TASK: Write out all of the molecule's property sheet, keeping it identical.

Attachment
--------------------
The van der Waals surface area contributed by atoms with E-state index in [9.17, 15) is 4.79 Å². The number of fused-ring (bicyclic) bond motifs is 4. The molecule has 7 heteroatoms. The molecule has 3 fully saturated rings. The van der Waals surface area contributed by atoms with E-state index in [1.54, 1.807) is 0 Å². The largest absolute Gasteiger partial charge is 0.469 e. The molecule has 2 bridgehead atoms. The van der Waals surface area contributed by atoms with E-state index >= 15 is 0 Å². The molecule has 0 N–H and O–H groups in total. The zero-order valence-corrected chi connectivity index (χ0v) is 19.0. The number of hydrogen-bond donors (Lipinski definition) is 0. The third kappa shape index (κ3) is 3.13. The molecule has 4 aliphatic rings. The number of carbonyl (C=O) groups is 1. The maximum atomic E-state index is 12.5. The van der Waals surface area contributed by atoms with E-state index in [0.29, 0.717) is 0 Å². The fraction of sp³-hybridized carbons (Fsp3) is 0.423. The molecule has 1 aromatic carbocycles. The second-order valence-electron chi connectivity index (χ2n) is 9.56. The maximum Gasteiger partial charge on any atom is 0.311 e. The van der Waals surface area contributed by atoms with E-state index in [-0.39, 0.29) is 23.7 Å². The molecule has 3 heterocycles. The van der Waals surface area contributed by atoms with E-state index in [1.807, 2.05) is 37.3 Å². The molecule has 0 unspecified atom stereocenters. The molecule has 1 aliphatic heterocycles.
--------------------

The van der Waals surface area contributed by atoms with E-state index in [9.17, 15) is 4.79 Å². The number of fused-ring (bicyclic) bond motifs is 4. The molecule has 7 heteroatoms. The molecule has 3 fully saturated rings. The van der Waals surface area contributed by atoms with E-state index in [1.54, 1.807) is 0 Å². The largest absolute Gasteiger partial charge is 0.469 e. The molecule has 2 bridgehead atoms. The van der Waals surface area contributed by atoms with E-state index >= 15 is 0 Å². The molecule has 0 N–H and O–H groups in total. The zero-order valence-corrected chi connectivity index (χ0v) is 19.0. The number of hydrogen-bond donors (Lipinski definition) is 0. The third kappa shape index (κ3) is 3.13. The molecule has 4 aliphatic rings. The number of carbonyl (C=O) groups is 1. The maximum atomic E-state index is 12.5. The van der Waals surface area contributed by atoms with E-state index in [0.29, 0.717) is 0 Å². The fraction of sp³-hybridized carbons (Fsp3) is 0.423. The molecule has 1 aromatic carbocycles. The second-order valence-electron chi connectivity index (χ2n) is 9.56. The maximum Gasteiger partial charge on any atom is 0.311 e. The van der Waals surface area contributed by atoms with E-state index in [-0.39, 0.29) is 23.7 Å². The molecule has 3 heterocycles. The van der Waals surface area contributed by atoms with E-state index in [1.807, 2.05) is 37.3 Å². The molecule has 0 unspecified atom stereocenters. The molecule has 1 aliphatic heterocycles.